Mexico is full of contrasts. Many different cultural traits prevail, as modernity and the old traditions exist together. But the marked differences among the population represent a challenge.
Inequality has increased terribly in the last decade, exposing a growing gap in between the poor and the rich. There is a hurting division in society marked by lack of income and educational opportunities. The second wealthiest man in the world is a Mexican but sadly almost half of the population in the country lives in poverty.
Urban and rural poverty constitute almost half of Mexico’s population. Data from INEGI (National Institute for Statistics and Geography) states that 53 million Mexicans live with less than 5 USD per day and are considered to be living in poverty. Almost a quarter of those 53 million live in extreme poverty, which means that they live with less than two or three dollars a day.
Although the working class struggles to survive in the main cities, squatter settlements, which often lack basic services, are a common element of all Mexican cities. In the little rural towns, struggles are just the same.
Most of the rural population has no land or property, so they depend on day labor for survival, often at less than minimum wage. This problem is even worse among the indigenous communities where 8 out of every 10 children live in poverty.
According to OECD (The Organisation for Economic Co-operation and Development), the richest 10 percent of the population earns 30 times more than the poorest 10 percent. Even with the creation of different government policies to fight poverty, the social indicators for development have not changed in the last decade, mainly because these programs promote dependence and assistance rather than development.
Inequality is also perceptible among communities and regions. For example, the regions with greater income live with a comfort that is comparable with the richest economies in the world, while the poorest regions, which are also indigenous communities, live underdeveloped and in conditions comparable to the most depressed economies in the world.
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The lack of equilibrium is partially due to the centralization of services and the lack of articulation between the development in the cities and in the rural areas.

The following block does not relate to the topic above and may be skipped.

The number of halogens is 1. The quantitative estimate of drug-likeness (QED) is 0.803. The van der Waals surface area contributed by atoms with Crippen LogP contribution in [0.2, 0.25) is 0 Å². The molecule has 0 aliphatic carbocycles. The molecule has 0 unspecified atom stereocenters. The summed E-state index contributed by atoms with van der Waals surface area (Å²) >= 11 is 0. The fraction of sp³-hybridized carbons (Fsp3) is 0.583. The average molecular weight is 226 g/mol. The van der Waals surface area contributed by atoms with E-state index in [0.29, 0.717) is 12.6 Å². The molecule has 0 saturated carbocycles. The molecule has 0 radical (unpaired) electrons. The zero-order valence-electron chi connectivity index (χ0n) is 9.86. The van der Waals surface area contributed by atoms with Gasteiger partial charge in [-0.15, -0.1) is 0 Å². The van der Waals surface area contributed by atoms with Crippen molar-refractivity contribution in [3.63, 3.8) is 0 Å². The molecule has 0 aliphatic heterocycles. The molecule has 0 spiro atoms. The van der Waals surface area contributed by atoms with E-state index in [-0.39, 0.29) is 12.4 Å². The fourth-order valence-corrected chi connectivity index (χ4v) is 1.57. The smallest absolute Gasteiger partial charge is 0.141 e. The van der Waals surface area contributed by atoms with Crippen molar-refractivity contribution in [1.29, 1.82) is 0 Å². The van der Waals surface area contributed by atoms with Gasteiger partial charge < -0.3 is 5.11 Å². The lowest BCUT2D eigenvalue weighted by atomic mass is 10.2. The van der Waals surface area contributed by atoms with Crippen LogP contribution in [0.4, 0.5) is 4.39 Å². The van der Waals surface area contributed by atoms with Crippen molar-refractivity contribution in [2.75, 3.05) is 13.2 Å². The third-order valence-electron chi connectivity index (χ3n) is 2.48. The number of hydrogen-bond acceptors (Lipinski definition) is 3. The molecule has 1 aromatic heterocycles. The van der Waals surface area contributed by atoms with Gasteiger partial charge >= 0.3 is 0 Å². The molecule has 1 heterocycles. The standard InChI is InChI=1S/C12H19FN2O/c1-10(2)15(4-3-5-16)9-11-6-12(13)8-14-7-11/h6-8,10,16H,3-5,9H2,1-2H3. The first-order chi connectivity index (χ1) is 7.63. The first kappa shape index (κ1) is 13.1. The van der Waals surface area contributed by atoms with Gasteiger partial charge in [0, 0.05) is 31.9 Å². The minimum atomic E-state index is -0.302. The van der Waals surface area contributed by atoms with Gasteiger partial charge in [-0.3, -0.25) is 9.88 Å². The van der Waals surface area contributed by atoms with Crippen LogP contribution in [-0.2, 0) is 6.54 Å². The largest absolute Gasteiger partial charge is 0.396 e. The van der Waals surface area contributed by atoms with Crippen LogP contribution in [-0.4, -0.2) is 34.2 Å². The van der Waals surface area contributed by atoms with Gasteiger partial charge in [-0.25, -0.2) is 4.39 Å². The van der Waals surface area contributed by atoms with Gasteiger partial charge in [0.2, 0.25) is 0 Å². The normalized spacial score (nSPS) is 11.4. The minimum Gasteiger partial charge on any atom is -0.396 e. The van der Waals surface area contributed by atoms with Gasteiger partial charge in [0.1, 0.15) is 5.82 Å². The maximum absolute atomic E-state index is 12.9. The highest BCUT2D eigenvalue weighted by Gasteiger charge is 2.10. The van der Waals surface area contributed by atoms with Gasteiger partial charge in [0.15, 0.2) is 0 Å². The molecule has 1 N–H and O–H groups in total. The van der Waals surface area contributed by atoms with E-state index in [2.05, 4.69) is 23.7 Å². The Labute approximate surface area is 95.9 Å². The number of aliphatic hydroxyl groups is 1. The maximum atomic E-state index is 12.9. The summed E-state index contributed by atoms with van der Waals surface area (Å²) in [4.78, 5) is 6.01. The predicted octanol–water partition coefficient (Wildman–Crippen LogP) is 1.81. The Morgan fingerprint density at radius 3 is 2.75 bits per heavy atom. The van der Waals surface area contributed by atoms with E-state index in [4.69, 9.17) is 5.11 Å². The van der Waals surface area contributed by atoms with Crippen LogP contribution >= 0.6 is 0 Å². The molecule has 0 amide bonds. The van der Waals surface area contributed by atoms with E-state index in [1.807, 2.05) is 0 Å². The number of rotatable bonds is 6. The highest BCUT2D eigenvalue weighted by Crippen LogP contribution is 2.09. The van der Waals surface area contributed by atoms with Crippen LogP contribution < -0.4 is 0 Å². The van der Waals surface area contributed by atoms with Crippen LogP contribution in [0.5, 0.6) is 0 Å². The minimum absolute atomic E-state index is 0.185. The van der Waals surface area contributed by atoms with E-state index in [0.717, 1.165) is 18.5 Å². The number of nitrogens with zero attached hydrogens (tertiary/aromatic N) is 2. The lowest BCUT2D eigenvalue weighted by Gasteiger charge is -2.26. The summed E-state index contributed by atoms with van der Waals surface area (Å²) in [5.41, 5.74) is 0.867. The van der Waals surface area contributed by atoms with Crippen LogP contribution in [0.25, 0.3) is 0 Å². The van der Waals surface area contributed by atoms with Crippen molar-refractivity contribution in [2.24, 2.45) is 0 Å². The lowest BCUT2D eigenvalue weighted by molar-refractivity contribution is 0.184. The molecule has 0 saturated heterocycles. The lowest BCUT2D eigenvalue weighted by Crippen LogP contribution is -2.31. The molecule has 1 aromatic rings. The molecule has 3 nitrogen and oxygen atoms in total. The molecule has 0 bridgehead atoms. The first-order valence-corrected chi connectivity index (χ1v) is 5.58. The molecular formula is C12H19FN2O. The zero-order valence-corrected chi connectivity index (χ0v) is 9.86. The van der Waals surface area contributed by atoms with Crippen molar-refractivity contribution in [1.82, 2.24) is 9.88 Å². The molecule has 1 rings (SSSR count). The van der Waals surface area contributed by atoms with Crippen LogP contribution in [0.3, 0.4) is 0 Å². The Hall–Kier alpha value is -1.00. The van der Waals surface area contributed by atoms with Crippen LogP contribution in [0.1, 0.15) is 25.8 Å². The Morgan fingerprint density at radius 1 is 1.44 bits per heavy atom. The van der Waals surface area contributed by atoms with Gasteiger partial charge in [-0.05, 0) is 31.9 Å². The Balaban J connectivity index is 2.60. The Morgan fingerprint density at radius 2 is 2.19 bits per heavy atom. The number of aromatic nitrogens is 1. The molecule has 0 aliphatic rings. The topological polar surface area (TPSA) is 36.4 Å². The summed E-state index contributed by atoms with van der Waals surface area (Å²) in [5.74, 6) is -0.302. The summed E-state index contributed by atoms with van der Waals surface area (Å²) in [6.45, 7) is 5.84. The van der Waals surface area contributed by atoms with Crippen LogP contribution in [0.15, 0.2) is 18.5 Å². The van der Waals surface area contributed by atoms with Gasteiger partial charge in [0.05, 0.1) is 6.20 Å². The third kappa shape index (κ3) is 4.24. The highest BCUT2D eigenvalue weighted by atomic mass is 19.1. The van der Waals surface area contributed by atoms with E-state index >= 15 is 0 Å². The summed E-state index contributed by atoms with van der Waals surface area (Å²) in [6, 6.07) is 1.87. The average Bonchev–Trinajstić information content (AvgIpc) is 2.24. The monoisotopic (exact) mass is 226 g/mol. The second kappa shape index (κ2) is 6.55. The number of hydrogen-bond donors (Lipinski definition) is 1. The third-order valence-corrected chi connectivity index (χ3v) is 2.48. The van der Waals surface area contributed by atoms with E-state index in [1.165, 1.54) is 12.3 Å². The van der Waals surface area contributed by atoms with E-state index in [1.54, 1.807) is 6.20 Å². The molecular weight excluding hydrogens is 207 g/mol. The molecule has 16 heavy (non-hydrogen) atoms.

According to CONEVAL (The National Council for the Evaluation of Social Development Policy) there are different ways to measure poverty. The lack of education; the lack of health or access to medical attention; the inability to hold social security or to provide stability for a family; the lack of a proper home with floor, roofing or a house that does not provide an adequate shelter; the lack of proper services like water, electricity, drainage; and the inability to have proper nutrition are all indicators of poverty.
Although per the constitution, education is free and guaranteed to all and many of these rights are described as basic needs for the population, in reality the consequences are important and defining to the ones living in these conditions.
Thirty percent of the population is unable to read or write. Infrastructure at public schools is inadequate, while the richest 10 percent of the population attends private schools. Sports and recreational activities are only part of the wealthiest schools, while the ones in poor communities operate with only one teacher for two or three different school grades.
In regards to health, only 5 percent of the poorest population is part of the social security system to receive medical support, while 70 percent of the wealthiest populations have contract health care. People in remote villages do not measure their weight or size, have their blood pressure taken or undergo any kind of diagnostic exams for diabetes, when these are regular procedures for the richest percent of the population.